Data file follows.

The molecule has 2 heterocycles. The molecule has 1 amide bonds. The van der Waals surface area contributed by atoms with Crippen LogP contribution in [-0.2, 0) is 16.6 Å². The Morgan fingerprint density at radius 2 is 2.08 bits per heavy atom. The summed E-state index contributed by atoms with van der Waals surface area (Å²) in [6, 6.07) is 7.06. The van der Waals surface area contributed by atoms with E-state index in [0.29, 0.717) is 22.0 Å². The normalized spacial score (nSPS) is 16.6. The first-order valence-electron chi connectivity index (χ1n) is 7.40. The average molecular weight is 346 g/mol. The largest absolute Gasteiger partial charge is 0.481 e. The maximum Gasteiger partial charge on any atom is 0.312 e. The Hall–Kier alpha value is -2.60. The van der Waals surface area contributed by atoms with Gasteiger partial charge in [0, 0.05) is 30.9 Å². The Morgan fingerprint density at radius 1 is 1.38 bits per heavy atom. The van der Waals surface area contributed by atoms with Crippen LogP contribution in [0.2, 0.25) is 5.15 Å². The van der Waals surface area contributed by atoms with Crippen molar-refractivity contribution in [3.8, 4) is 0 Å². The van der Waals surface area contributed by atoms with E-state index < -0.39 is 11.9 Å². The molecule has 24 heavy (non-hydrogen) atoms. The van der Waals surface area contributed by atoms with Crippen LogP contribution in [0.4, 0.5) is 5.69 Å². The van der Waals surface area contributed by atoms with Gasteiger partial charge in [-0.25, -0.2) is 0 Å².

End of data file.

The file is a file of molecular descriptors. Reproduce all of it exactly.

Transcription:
The molecule has 2 heterocycles. The molecule has 1 amide bonds. The van der Waals surface area contributed by atoms with Crippen LogP contribution in [-0.2, 0) is 16.6 Å². The Morgan fingerprint density at radius 2 is 2.08 bits per heavy atom. The summed E-state index contributed by atoms with van der Waals surface area (Å²) in [6, 6.07) is 7.06. The van der Waals surface area contributed by atoms with E-state index in [0.29, 0.717) is 22.0 Å². The normalized spacial score (nSPS) is 16.6. The first-order valence-electron chi connectivity index (χ1n) is 7.40. The average molecular weight is 346 g/mol. The largest absolute Gasteiger partial charge is 0.481 e. The maximum Gasteiger partial charge on any atom is 0.312 e. The Hall–Kier alpha value is -2.60. The van der Waals surface area contributed by atoms with Gasteiger partial charge in [0, 0.05) is 30.9 Å². The Morgan fingerprint density at radius 1 is 1.38 bits per heavy atom. The van der Waals surface area contributed by atoms with Crippen LogP contribution in [0.2, 0.25) is 5.15 Å². The van der Waals surface area contributed by atoms with Crippen molar-refractivity contribution in [3.8, 4) is 0 Å². The van der Waals surface area contributed by atoms with E-state index < -0.39 is 11.9 Å². The molecule has 24 heavy (non-hydrogen) atoms. The van der Waals surface area contributed by atoms with Crippen LogP contribution in [0.4, 0.5) is 5.69 Å². The van der Waals surface area contributed by atoms with Gasteiger partial charge in [-0.25, -0.2) is 0 Å².